The global socioeconomics of vision impairment and cataract surgery
AffiliationOphthalmology (Eye & Ear Hospital)
Document TypeMasters Research thesis
Access StatusOpen Access
© 2019 William Yan
The overwhelming majority of the world’s vision impaired reside in low-income settings. Cataract is the leading cause of blindness and the second-leading cause of moderate to severe vision impairment (MSVI). Proxy measures of cataract disease burden and access to cataract surgery services include cataract surgery rate (CSR) and cataract surgery coverage (CSC) rates. The present research aims to evaluate and model associations between the scale of vision loss and burden of cataract disease with socioeconomic indices, drawing comparisons with other countries globally to identify key country policies, practices and initiatives that have resulted in significant improvements to service delivery. A meta-analysis was conducted using CSR data between 2005 and 2014 from published literature and unpublished literature. A systematic review of Rapid Assessment of Avoidable Blindness (RAAB) studies from 1995 to 2015 extracted information on the prevalence and causes of blindness, rate of cataract blindness, cataract surgery coverage (CSC), and visual acuity outcomes of cataract surgery (CSO). HDI and GDP data were collected from the United Nations Development Program (UNDP) and World Bank repositories respectively. Estimates of age-standardised prevalence data of vision impairment and blindness were collected from the 2010 Global Burden of Disease Study (GBD). CSR was found to be closely associated with GDP and GNI using data throughout the study period. HDI levels accounted for the majority of global variance in the prevalence of moderate-severe VI and blindness. Of the three HDI components, education was identified as the most influential factor, accounting for two-thirds of the global variance in MSVI and blindness prevalence. Lower total health expenditure per capita, and as a proportion of total GDP, were associated with a higher prevalence of moderate-severe VI and blindness. A strong association exists between socioeconomic factors as indicated by GDP, GNI and HDI and the quality and quantity of cataract surgery. This suggests there are strong relationships between resource availability and healthcare delivery. Low-cost and innovative services as well as strategic investment in capacity development is important to address cataract surgery needs in low-resource settings.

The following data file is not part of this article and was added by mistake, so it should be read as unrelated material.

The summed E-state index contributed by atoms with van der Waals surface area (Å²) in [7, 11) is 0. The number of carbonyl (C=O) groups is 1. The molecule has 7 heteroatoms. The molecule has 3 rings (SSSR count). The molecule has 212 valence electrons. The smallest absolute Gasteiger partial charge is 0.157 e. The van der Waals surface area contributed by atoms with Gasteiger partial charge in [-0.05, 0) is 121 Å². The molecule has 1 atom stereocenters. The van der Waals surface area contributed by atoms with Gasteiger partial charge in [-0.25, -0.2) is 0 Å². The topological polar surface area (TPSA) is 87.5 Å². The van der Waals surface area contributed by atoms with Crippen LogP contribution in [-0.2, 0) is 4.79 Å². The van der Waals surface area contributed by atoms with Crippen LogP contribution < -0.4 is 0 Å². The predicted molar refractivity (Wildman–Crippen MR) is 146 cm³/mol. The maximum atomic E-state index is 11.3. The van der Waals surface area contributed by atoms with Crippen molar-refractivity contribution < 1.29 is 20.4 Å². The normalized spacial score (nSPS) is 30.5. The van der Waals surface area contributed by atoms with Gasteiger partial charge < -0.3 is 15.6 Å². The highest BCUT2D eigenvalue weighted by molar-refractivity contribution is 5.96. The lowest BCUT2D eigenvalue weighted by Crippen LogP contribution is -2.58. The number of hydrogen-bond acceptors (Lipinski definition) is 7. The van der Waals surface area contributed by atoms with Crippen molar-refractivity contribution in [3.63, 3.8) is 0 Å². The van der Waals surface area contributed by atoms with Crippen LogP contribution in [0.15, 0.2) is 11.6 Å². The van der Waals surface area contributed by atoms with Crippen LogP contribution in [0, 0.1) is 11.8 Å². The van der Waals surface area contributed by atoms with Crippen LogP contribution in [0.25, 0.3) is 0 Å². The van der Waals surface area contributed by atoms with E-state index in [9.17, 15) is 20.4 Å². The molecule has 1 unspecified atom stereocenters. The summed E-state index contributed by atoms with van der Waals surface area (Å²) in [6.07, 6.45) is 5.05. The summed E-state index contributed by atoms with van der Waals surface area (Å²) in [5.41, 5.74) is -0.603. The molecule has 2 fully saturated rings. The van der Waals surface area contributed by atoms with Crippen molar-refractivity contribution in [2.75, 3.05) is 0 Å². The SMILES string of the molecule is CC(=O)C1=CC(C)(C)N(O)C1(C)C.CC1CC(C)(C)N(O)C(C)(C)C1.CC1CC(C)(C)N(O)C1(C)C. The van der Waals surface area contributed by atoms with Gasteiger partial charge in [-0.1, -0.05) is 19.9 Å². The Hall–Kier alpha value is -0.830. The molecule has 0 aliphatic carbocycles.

Keywordsophthalmology; epidemiology; socioeconomics; cataract surgery; vision impairment
- Click on "Export Reference in RIS Format" and choose "open with... Endnote".
- Click on "Export Reference in RIS Format". Login to Refworks, go to References => Import References